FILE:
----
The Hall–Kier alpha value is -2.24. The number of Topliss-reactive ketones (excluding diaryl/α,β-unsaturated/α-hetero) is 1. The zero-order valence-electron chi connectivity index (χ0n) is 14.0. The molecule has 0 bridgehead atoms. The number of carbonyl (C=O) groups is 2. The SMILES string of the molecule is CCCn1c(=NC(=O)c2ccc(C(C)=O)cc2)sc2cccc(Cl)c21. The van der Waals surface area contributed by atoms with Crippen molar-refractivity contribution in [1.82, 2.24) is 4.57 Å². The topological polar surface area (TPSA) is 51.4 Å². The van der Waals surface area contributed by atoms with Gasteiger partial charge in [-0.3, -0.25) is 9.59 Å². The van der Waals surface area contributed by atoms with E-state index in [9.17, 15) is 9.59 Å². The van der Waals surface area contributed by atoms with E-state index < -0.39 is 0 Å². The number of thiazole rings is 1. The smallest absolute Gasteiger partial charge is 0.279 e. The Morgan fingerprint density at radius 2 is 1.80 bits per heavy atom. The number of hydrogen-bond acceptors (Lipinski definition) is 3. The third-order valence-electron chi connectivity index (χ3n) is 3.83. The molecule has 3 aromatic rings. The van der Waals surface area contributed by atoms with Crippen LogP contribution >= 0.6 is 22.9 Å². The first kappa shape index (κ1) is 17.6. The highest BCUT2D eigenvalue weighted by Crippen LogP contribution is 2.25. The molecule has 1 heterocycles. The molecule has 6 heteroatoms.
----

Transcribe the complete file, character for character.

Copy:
The Hall–Kier alpha value is -2.24. The number of Topliss-reactive ketones (excluding diaryl/α,β-unsaturated/α-hetero) is 1. The zero-order valence-electron chi connectivity index (χ0n) is 14.0. The molecule has 0 bridgehead atoms. The number of carbonyl (C=O) groups is 2. The SMILES string of the molecule is CCCn1c(=NC(=O)c2ccc(C(C)=O)cc2)sc2cccc(Cl)c21. The van der Waals surface area contributed by atoms with Crippen molar-refractivity contribution in [1.82, 2.24) is 4.57 Å². The topological polar surface area (TPSA) is 51.4 Å². The van der Waals surface area contributed by atoms with Gasteiger partial charge in [-0.3, -0.25) is 9.59 Å². The van der Waals surface area contributed by atoms with E-state index in [9.17, 15) is 9.59 Å². The van der Waals surface area contributed by atoms with E-state index < -0.39 is 0 Å². The number of thiazole rings is 1. The smallest absolute Gasteiger partial charge is 0.279 e. The Morgan fingerprint density at radius 2 is 1.80 bits per heavy atom. The number of hydrogen-bond acceptors (Lipinski definition) is 3. The third-order valence-electron chi connectivity index (χ3n) is 3.83. The molecule has 3 aromatic rings. The van der Waals surface area contributed by atoms with Crippen LogP contribution >= 0.6 is 22.9 Å². The first kappa shape index (κ1) is 17.6. The highest BCUT2D eigenvalue weighted by Crippen LogP contribution is 2.25. The molecule has 1 heterocycles. The molecule has 6 heteroatoms.